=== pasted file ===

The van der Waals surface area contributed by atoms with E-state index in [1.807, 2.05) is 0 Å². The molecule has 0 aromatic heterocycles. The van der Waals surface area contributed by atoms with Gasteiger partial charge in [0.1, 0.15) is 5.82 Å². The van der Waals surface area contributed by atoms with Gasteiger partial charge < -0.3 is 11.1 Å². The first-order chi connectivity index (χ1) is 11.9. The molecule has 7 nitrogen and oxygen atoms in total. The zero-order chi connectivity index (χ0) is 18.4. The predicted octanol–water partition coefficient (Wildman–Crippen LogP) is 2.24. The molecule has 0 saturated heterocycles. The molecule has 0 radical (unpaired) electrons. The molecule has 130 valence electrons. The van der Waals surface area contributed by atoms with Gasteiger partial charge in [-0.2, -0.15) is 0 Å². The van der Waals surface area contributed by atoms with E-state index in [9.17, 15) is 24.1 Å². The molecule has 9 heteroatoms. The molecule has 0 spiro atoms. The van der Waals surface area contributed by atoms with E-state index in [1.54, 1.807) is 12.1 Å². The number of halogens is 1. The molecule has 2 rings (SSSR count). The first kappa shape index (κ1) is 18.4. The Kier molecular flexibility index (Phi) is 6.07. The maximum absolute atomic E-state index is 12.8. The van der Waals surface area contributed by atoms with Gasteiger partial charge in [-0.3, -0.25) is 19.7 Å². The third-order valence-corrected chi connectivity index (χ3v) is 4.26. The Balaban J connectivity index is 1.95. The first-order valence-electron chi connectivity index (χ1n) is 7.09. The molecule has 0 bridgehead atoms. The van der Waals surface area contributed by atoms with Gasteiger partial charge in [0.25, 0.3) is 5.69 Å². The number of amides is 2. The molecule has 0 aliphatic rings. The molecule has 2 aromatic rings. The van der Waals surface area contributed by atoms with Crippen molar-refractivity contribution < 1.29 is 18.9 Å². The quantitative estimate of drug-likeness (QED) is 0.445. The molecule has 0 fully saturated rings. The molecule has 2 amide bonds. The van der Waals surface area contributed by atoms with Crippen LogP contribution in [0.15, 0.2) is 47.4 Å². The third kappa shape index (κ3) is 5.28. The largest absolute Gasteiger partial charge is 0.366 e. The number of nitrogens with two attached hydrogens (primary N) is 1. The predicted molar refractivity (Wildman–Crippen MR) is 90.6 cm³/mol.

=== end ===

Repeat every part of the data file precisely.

The van der Waals surface area contributed by atoms with E-state index in [1.807, 2.05) is 0 Å². The molecule has 0 aromatic heterocycles. The van der Waals surface area contributed by atoms with Gasteiger partial charge in [0.1, 0.15) is 5.82 Å². The van der Waals surface area contributed by atoms with Gasteiger partial charge < -0.3 is 11.1 Å². The first-order chi connectivity index (χ1) is 11.9. The molecule has 7 nitrogen and oxygen atoms in total. The zero-order chi connectivity index (χ0) is 18.4. The predicted octanol–water partition coefficient (Wildman–Crippen LogP) is 2.24. The molecule has 0 saturated heterocycles. The molecule has 0 radical (unpaired) electrons. The molecule has 130 valence electrons. The van der Waals surface area contributed by atoms with Gasteiger partial charge in [-0.2, -0.15) is 0 Å². The van der Waals surface area contributed by atoms with E-state index in [9.17, 15) is 24.1 Å². The molecule has 9 heteroatoms. The molecule has 0 spiro atoms. The van der Waals surface area contributed by atoms with E-state index in [1.54, 1.807) is 12.1 Å². The number of halogens is 1. The molecule has 2 rings (SSSR count). The first kappa shape index (κ1) is 18.4. The Kier molecular flexibility index (Phi) is 6.07. The maximum absolute atomic E-state index is 12.8. The van der Waals surface area contributed by atoms with Gasteiger partial charge in [-0.3, -0.25) is 19.7 Å². The third-order valence-corrected chi connectivity index (χ3v) is 4.26. The Balaban J connectivity index is 1.95. The first-order valence-electron chi connectivity index (χ1n) is 7.09. The molecule has 0 bridgehead atoms. The van der Waals surface area contributed by atoms with Gasteiger partial charge in [0.25, 0.3) is 5.69 Å². The number of amides is 2. The molecule has 0 aliphatic rings. The molecule has 2 aromatic rings. The van der Waals surface area contributed by atoms with Crippen molar-refractivity contribution < 1.29 is 18.9 Å². The quantitative estimate of drug-likeness (QED) is 0.445. The molecule has 0 fully saturated rings. The molecule has 2 amide bonds. The van der Waals surface area contributed by atoms with Crippen LogP contribution in [0.15, 0.2) is 47.4 Å². The third kappa shape index (κ3) is 5.28. The largest absolute Gasteiger partial charge is 0.366 e. The number of nitrogens with two attached hydrogens (primary N) is 1. The predicted molar refractivity (Wildman–Crippen MR) is 90.6 cm³/mol.